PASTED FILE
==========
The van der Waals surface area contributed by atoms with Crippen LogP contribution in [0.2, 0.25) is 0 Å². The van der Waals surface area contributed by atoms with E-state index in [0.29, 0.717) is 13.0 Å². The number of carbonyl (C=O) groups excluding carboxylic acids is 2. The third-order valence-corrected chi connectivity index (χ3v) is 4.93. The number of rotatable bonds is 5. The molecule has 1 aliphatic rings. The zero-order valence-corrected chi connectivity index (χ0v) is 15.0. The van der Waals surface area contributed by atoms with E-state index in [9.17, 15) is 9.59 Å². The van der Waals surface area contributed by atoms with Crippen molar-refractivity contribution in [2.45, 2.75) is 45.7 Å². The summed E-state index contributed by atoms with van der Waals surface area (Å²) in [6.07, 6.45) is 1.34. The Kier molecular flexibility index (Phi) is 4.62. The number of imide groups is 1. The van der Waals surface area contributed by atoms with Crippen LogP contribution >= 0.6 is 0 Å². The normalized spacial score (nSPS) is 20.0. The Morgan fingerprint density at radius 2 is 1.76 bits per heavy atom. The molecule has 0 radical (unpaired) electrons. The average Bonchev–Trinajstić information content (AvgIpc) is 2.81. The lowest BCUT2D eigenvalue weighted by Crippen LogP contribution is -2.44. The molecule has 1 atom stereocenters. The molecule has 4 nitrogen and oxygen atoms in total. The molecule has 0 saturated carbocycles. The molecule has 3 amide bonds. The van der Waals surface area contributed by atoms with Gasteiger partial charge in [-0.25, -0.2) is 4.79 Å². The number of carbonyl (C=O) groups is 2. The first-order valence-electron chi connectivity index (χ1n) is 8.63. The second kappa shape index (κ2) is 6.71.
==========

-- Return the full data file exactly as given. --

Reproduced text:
The van der Waals surface area contributed by atoms with Crippen LogP contribution in [0.2, 0.25) is 0 Å². The van der Waals surface area contributed by atoms with E-state index in [0.29, 0.717) is 13.0 Å². The number of carbonyl (C=O) groups excluding carboxylic acids is 2. The third-order valence-corrected chi connectivity index (χ3v) is 4.93. The number of rotatable bonds is 5. The molecule has 1 aliphatic rings. The zero-order valence-corrected chi connectivity index (χ0v) is 15.0. The van der Waals surface area contributed by atoms with E-state index in [9.17, 15) is 9.59 Å². The van der Waals surface area contributed by atoms with Crippen molar-refractivity contribution in [2.45, 2.75) is 45.7 Å². The summed E-state index contributed by atoms with van der Waals surface area (Å²) in [6.07, 6.45) is 1.34. The Kier molecular flexibility index (Phi) is 4.62. The number of imide groups is 1. The van der Waals surface area contributed by atoms with Crippen LogP contribution >= 0.6 is 0 Å². The normalized spacial score (nSPS) is 20.0. The Morgan fingerprint density at radius 2 is 1.76 bits per heavy atom. The molecule has 0 radical (unpaired) electrons. The average Bonchev–Trinajstić information content (AvgIpc) is 2.81. The lowest BCUT2D eigenvalue weighted by Crippen LogP contribution is -2.44. The molecule has 1 atom stereocenters. The molecule has 4 nitrogen and oxygen atoms in total. The molecule has 0 saturated carbocycles. The molecule has 3 amide bonds. The van der Waals surface area contributed by atoms with Gasteiger partial charge in [-0.25, -0.2) is 4.79 Å². The number of carbonyl (C=O) groups is 2. The first-order valence-electron chi connectivity index (χ1n) is 8.63. The second kappa shape index (κ2) is 6.71.